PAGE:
Jeb Bush is interviewed by Sean Hannity at the Conservative Political Action Conference in Maryland on Friday. (Andrew Harrer/Bloomberg News)

As Jeb Bush tells it, he governed this state as “a practicing reform-minded conservative.” He cut taxes here by $19 billion. He slashed the state government payroll. He battled teachers unions to overhaul education. He ended affirmative action. And he vetoed so many spending bills that he earned the nickname “Veto Corleone.”

“I got to be governor of this state — this purple state, this wacky, wonderful state — for eight years. I ran as a conservative, I said what I was going to do, and I had a chance to do it. And trust me, I did,” Bush crowed to fiscally conservative members of the Club for Growth gathered here last week.

Bush is making his two terms as governor the core argument of his push to try to persuade conservatives that he’s one of them.

But Bush is embarking on his likely campaign for president in an environment very different from the one he governed between 1999 and 2007. Back then, being conservative on most things was enough. Today, purity is in, and many conservatives require their leaders — whether in Congress or on the campaign trail — to be in lock step on everything.

That presents a particular problem for Bush, who is out of synch on two issues that have emerged as litmus tests: immigration and the Common Core education standards. Another challenge is that he’s a Bush. Some activists on the right still harbor bad feelings about his father and brother, both of whom were elected president after running as true conservatives but disappointed the base once they won.

“Jeb Bush is quite conservative, but he’s being talked about as if he weren’t,” said Arthur Brooks, president of the American Enterprise Institute, a conservative think tank. “People are going to find out he’s even more conservative than his brother, particularly on free enterprise issues.”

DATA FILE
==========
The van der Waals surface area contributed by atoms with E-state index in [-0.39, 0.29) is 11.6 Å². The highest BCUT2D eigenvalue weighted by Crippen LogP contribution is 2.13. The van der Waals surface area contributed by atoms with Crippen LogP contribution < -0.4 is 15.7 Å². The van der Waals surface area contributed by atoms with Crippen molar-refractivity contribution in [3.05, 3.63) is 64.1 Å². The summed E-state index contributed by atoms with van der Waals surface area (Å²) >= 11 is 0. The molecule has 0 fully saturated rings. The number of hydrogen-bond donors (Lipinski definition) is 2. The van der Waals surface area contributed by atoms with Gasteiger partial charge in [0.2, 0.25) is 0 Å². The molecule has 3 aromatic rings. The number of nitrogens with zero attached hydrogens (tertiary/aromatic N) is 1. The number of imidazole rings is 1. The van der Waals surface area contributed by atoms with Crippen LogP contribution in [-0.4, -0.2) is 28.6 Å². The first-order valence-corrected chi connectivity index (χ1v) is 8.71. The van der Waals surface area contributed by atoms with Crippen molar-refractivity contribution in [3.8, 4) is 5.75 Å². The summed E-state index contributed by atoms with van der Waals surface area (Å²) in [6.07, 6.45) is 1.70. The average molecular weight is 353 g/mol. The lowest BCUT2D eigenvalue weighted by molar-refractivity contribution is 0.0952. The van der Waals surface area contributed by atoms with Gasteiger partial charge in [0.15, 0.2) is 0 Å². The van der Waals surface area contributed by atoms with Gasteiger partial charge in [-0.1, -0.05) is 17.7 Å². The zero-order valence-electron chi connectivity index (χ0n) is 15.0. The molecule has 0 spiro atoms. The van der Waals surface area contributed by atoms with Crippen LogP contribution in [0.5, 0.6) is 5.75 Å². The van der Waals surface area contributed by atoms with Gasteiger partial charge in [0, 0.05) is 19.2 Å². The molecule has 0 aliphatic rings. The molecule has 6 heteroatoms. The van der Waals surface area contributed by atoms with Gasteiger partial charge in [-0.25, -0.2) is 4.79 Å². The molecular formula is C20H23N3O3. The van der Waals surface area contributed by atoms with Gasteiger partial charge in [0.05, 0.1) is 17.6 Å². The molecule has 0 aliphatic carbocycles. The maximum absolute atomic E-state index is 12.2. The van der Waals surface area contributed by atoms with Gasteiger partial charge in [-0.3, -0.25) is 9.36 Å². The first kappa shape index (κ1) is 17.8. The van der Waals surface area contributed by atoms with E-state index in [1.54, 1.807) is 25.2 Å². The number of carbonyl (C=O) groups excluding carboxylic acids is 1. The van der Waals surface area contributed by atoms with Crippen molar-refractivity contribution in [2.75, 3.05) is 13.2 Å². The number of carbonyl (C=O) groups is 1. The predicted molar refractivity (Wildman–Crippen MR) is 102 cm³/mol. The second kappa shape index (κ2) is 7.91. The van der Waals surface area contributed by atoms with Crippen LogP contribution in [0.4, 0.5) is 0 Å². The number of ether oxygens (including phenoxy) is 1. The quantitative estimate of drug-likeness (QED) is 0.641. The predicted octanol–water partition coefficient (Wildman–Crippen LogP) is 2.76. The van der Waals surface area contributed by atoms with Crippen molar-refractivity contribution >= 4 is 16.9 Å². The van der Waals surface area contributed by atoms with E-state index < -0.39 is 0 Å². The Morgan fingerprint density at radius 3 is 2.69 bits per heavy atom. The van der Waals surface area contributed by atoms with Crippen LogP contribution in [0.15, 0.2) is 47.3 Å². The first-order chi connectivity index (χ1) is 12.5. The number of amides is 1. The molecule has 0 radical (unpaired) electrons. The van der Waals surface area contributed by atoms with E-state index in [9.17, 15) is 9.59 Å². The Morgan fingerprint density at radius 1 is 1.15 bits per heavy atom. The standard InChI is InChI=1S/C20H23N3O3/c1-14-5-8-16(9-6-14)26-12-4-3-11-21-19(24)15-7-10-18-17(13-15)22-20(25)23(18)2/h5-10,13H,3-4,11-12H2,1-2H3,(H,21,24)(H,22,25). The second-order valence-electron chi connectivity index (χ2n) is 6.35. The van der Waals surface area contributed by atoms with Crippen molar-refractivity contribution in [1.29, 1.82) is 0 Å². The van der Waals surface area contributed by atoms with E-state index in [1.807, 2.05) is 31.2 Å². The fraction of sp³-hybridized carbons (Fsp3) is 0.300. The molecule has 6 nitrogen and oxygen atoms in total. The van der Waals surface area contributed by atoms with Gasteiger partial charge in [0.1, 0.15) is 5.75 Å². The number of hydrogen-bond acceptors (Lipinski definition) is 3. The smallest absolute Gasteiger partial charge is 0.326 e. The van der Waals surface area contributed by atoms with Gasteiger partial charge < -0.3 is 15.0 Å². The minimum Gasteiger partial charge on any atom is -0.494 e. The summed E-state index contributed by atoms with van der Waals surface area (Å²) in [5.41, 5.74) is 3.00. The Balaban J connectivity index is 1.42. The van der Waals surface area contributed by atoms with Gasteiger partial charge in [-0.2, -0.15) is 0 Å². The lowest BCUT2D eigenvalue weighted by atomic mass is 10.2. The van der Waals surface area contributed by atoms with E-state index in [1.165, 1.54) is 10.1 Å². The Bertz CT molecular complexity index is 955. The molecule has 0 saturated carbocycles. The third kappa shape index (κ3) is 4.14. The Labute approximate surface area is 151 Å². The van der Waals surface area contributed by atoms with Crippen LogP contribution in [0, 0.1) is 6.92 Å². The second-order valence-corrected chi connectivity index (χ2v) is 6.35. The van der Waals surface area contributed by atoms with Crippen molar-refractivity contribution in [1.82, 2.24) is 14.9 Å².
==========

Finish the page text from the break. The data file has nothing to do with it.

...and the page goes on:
Bush famously said late last year that he was willing to “lose the primary to win the general,” meaning he would not pander to the base of his party in a way that would have him limping into the general election as GOP nominee Mitt Romney had in 2012.

But Bush showed last week that he also wants to win the primary and has begun trumpeting his Florida record to build a case that he was — and still is — a champion of conservatism. He has been sending other signals, too, such as talking about his renewed faith in the Constitution and calling for the elimination of the Export-Import bank.

In private huddles with influential movement leaders and public appearances such as the hotly anticipated one he made Friday at the Conservative Political Action Conference, Bush has been arguing that Florida is a model for how he would lead the nation. Bush’s advisers and allies are making a concerted outreach to, as one put it, “assure them of his authenticity.”

Bush personally delivered that message last week to Tony Perkins, president of the Family Research Council, and to Erick Erickson, founder of the Web site Red State. Both have been cool to a Bush candidacy, though Erickson said he came away from his meeting “impressed with [Bush’s] recognition of the hurdles ahead for him.”

Bush also met with Naghmeh Abedini, whose husband, Saeed, is a Christian pastor imprisoned in Iran. His release has become a cause célèbre for the religious right.

In public, Bush is trying to demonstrate grass-roots momentum. At CPAC, an annual conclave of conservative activists that is held outside of Washington in Maryland, Bush rallied a few hundred supporters in a side room following his official appearance. He took the stage to the theme song from “Rocky” and later joined the crowd, his suit jacket removed, to take photos and shake hands with fans.

“This is the definition of gridlock,” Bush marveled as the crowd swarmed him. The scene was a stark contrast to his 2013 appearance at CPAC when he gave a flat and preaching speech and barely mingled with attendees.

Bush is expected to continue touting his gubernatorial record in retail-style campaign swings this week in Nevada and Iowa and later this month in New Hampshire and South Carolina, all of which are early voting states. Aides suggested that Bush may also use his budding social media presence to highlight the same.

Bush says he wants to spread the gospel of conservatism beyond the party’s core base — to Latinos, young people and other constituencies with whom the GOP has been out of favor. As he told supporters at CPAC, “There are a lot of conservatives that are out there in America, they just don’t know it yet.”

Brooks, who stays in close contact with Bush via e-mail and phone, said he has counseled the likely candidate: “This is the moment to create a new right. It’s an incredible opportunity, the best in my lifetime, to create a new right that’s extremely humanistic, that’s pro-poor and talks about the values of equal opportunity.”